My favorite poem of the lot is “Smokebreaks,” an ode to the quiet moments between crises, and how a mundane act can help ground you amidst the extraordinary. It also highlights that sometimes you cannot communicate completely with others, even when you desperately need to.

Needless to say, I highly recommend picking up this collection.

Nostalgia and Ruin is currently available on Lulu, but it will be available through Amazon, Barnes & Noble, in the near future.

The Psychonaut (Book One of the Psychonaut Trilogy)
by Tom Adams
Writing in Starlight

Occult societies. Global conspiracies. Multiple worlds.

Yeah, I’d say this book is right in my sweet spot.

(more…)

Chapel of the Falcon

Chapel of the Falcon
By Matt Spencer
Damnation Books, LLC

I picked this one up as I thoroughly enjoy Matt Spencer’s other work, the contemporary urban fantasy Deschembine series. This is a bit different, as it follows the adventures of Frederick Hawthorne, bartender and, for lack of a better term, problem solver.

The setting of the book is the smoke of Victorian London, but Spencer doesn’t linger there, setting off for the countryside of as well. Spencer paints a vivid picture, hooking the reader and dragging them in to a myriad plot dealing with witches, pacts, and otherworldly spirits.

Hawthorne’s earthy nature grounds the story well, but my biggest complaint is that very little is revealed about the protagonist. The reader is left with little idea as to why Hawthorne gets involved, other than it’s the end of the world and he kind of lives here too. He comes across a bit as a Victorian era John Constantine, and would fit in well with that trench coat wearing, chain smoking wizard.

As a final note, CHAPEL of the FALCON is not for the squeamish or faint of heart as there is some decidedly visceral imagery played to devastating effect.

4 of 5 stars.

Narcisa: Our Lady of Ashes
By Jonathan Shaw
Harper Perennial

The friend who recommended me this book asked me how I liked it. My response?

“I’m not sure this is a book you ‘like’ or ‘don’t like.’ It’s compelling, it’s interesting, but there is little to like.”

Sure, Shaw paints an incredibly detailed vision of the favela’s of Rio de Janeiro. He dives head first into what it means to be addicted, to live with it every day. He makes the reader complicit in what is going on, perhaps hoping that Cigano (the narrator, but one who is less protagonist and more audience surrogate) and Narcisa (less a character and more a force of nature) will come out the other end relatively intact.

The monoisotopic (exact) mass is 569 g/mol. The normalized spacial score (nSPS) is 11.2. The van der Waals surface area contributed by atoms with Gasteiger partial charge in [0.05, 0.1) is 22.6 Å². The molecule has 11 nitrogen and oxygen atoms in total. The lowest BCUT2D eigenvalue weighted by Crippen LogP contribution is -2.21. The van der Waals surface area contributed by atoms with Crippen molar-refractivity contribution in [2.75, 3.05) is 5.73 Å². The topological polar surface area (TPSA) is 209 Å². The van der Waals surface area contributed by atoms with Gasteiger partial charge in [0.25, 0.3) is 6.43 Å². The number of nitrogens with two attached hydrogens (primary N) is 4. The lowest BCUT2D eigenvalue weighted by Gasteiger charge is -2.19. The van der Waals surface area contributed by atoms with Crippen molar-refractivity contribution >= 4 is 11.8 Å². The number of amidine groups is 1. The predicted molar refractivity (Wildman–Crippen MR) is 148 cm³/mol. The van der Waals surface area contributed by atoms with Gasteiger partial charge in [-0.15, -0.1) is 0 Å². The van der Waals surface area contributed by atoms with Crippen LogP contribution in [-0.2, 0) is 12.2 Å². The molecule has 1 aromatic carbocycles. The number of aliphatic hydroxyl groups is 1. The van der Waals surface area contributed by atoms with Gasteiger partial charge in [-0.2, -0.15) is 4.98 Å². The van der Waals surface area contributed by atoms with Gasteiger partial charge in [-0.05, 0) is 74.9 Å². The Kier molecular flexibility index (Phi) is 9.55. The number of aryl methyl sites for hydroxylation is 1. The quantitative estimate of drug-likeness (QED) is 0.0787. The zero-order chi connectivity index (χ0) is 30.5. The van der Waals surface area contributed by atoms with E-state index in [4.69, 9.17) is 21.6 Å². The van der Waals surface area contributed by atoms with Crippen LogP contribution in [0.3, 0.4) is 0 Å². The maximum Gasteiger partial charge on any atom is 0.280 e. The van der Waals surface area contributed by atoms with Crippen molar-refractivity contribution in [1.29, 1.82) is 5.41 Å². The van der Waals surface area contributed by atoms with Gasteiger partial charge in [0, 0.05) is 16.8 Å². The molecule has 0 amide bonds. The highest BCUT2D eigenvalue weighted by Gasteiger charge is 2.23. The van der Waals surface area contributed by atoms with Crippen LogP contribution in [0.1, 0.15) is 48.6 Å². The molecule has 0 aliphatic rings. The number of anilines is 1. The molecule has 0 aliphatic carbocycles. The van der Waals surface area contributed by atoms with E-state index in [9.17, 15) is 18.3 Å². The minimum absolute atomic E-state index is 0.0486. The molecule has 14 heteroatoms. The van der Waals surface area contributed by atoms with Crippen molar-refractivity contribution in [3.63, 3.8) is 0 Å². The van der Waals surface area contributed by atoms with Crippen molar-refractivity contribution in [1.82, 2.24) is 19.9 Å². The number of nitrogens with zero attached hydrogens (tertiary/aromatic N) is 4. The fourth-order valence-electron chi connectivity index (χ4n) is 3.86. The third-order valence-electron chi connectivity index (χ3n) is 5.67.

Cigano is a former addict and a thief, despite his claims at being a writer. Narcisa is a junkie, addicted to crack cocaine and wanting nothing less than to destroy herself and everything that comes in contact with her. The reader is treated to almost a day-by-day retelling of Cigano’s enrapture by Narcisa, of her destructive force in his life. Sure, Cigano gave up drugs on his own, but he becomes just as addicted to Narcisa, justifying it that he is trying to save her, one in a long line of saviors.

Shaw writes with conviction, having survived his own addictions, and his own demons. He writes with unabashed clarity and leaves little room for apologies. He writes not so much for the Narcisa’s of the world, wrapped in addiction and destroying those around them, but for the Cigano’s, that they might extricate themselves from the dark nihilists of the world.

My few complaints are that large chucks of the dialogue are all in bold and italic, which is meant to highlight the auditory assault of Narcisa on a full on rampage. The effect, however, is that the reader becomes numb and it loses effect. My other complaint is that the book drags on over long. Some of the segments could be condensed while still making the point and driving the plot. As a result, the book does read at times more like a diary then a novel. As a conceit, that works, but it also leads to fatigue for the reader where the same point is driven home more than once when it isn’t necessary.

I highly recommend this for anyone who wants a glimpse at the horror that lies underneath the veneer in Brazil, those that want a book to grab them by the back of the head and see just how terrible addiction can be. It stands as a warning sign, but it’s a beautiful one.

4 out of 5 stars.